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A Lot or a Little?
What you will—and won't—find in this book.
Readers will learn about the lives of the Bronte sisters and generally about ways of life in England in the mid-19th century, including details on diet, medicine, transportation, gender roles, and child rearing. They'll also become familiar with a few plot elements (although no spoilers) and characters in the Brontes' most famous novels -- Jane Eyre, Wuthering Heights, and Agnes Grey -- and the ways in which those classic books were informed by the authors' lives. The novel includes an Author's Note that explains which parts of Carly's adventure are based on real historical events and where Katherine Rue took liberties to streamline her plot.
Speak -- and write -- from your heart, and everything will get better.
Positive Role Models
Carly's a fish out of water in the Brontes' time, but the sisters teach her patience, respect, and confidence in her ability to learn and solve problems.
Violence & Scariness
Carly is grabbed by Bramwell, and he and Mr. Bronte brandish pistols at different points. Charlotte loses her temper and strikes Carly after Carly pries into Charlotte's personal business. When Carly is ill with a fever, the attending doctor bleeds her by cutting her wrist, as was the medical custom during the mid-19th century, when most of the action takes place.
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Sex, Romance & Nudity
Carly fantasizes about a romantic relationship between Charlotte and Mr. Nicholl, but there's no sexual content.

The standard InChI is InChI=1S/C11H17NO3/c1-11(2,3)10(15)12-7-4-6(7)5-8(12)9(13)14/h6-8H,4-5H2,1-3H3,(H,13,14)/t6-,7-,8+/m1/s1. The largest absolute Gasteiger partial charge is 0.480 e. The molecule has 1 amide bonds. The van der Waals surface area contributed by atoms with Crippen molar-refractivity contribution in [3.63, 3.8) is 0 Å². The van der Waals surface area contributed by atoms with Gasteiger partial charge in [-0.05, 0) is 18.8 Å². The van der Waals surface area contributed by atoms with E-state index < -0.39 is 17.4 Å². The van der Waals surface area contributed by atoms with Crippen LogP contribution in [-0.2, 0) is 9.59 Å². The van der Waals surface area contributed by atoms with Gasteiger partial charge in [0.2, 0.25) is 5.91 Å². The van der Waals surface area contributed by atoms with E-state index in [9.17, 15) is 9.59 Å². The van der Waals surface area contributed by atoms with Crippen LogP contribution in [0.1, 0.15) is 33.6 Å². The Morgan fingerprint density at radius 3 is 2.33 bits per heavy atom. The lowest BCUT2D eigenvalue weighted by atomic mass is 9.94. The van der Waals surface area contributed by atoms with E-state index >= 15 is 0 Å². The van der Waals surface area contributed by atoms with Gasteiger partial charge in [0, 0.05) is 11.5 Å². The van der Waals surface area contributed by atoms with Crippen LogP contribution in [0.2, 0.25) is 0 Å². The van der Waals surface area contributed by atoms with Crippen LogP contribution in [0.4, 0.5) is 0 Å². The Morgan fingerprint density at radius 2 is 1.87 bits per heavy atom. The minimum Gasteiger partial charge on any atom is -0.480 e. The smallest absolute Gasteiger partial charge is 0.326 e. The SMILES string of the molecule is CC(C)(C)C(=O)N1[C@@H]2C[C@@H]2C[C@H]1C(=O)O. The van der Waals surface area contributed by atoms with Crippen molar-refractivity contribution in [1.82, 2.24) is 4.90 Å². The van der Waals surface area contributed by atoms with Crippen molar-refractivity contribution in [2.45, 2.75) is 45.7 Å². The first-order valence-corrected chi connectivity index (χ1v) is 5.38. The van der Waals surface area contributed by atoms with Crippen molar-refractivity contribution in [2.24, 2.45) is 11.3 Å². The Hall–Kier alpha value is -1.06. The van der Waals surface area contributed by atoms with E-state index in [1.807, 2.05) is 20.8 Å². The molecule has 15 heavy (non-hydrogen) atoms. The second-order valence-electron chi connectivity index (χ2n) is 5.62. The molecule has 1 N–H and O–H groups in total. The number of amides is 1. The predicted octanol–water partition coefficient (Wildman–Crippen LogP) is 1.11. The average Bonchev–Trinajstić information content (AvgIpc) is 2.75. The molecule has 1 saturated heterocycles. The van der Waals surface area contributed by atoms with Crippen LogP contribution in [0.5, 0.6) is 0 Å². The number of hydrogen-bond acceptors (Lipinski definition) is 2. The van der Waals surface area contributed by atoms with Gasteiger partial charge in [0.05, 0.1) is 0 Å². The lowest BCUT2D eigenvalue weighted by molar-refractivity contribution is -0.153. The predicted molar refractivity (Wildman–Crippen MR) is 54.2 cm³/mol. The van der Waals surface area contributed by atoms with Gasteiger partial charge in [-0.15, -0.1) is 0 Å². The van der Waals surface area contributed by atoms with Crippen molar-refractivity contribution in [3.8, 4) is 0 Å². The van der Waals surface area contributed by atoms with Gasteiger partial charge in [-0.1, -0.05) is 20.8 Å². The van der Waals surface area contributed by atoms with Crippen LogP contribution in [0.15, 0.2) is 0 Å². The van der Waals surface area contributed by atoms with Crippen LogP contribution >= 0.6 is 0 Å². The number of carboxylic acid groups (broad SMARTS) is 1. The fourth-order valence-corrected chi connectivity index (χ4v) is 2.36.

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Carly's use of slang shocks her Victorian hosts, but her choices of words will seem normal to modern families.
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Drinking, Drugs & Smoking
The Bronte sisters' brother, Bramwell, drinks wine excessively and is addicted to the opiate laudanum.
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Parents Need to Know
Parents need to know that Katherine Rue's Carly Keene Literary Detective: Braving the Brontes is a time-travel adventure for book lovers. Carly's experiences in 19th-century England teach her about books and writing and about ways of life during the lifetime of authors Charlotte Bronte (Jane Eyre) and her sister Emily Bronte (Wuthering Heights). This novel includes suspenseful situations and a bit of violence: Carly is struck by her teacher, Charlotte, and grabbed and briefly restrained by Charlotte's drunk, opium-addicted brother, Bramwell. There's also a scene in which Carly is very ill, and a Victorian-era doctor bleeds her. However, these scenes, similar to the ones in which Carly is reprimanded for asking personal questions or using slang, are meant to illustrate the differences between modern-day attitudes and Victorian ones.
Is It Any Good?
Carly Keene Literary Detective: Braving the Brontes will appeal to young readers with literary tastes. Not only will this suspenseful story engage readers in its own right, it also will inspire tweens to read the Brontes' classic novels and to examine the differences in gender roles, attitudes, and ways of life between the 19th century and today.
Literary adults will pick up on some of the Jane Eyre plot hints in the text, but readers don't need to have read the Brontes to understand what happens to Carly or to appreciate what she learns about the differences between her culture and that of the famous authors. Illustrations by Nick Guarracino help move things along.
Did we miss something on diversity?
Research shows a connection between kids' healthy self-esteem and positive portrayals in media. That's why we've added a new "Diverse Representations" section to our reviews that will be rolling out on an ongoing basis. You can help us help kids by suggesting a diversity update.